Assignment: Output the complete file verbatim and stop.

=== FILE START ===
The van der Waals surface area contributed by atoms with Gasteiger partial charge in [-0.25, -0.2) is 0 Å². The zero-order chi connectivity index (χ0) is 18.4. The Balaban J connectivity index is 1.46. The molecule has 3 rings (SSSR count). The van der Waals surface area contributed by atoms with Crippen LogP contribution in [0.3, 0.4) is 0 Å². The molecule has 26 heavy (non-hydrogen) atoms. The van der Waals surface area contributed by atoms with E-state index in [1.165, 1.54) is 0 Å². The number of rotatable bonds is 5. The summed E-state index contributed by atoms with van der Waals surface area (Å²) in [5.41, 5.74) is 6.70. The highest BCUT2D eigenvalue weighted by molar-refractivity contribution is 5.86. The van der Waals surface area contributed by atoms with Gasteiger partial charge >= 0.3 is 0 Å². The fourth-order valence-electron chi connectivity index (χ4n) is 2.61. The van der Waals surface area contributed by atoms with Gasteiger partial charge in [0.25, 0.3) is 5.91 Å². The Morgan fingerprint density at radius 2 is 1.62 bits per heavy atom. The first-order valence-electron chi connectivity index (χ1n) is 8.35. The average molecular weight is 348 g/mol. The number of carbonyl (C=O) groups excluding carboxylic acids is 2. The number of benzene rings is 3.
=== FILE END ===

The van der Waals surface area contributed by atoms with Gasteiger partial charge in [-0.25, -0.2) is 0 Å². The zero-order chi connectivity index (χ0) is 18.4. The Balaban J connectivity index is 1.46. The molecule has 3 rings (SSSR count). The van der Waals surface area contributed by atoms with Crippen LogP contribution in [0.3, 0.4) is 0 Å². The molecule has 26 heavy (non-hydrogen) atoms. The van der Waals surface area contributed by atoms with E-state index in [1.165, 1.54) is 0 Å². The number of rotatable bonds is 5. The summed E-state index contributed by atoms with van der Waals surface area (Å²) in [5.41, 5.74) is 6.70. The highest BCUT2D eigenvalue weighted by molar-refractivity contribution is 5.86. The van der Waals surface area contributed by atoms with Gasteiger partial charge >= 0.3 is 0 Å². The fourth-order valence-electron chi connectivity index (χ4n) is 2.61. The van der Waals surface area contributed by atoms with Gasteiger partial charge in [0.25, 0.3) is 5.91 Å². The Morgan fingerprint density at radius 2 is 1.62 bits per heavy atom. The first-order valence-electron chi connectivity index (χ1n) is 8.35. The average molecular weight is 348 g/mol. The number of carbonyl (C=O) groups excluding carboxylic acids is 2. The number of benzene rings is 3.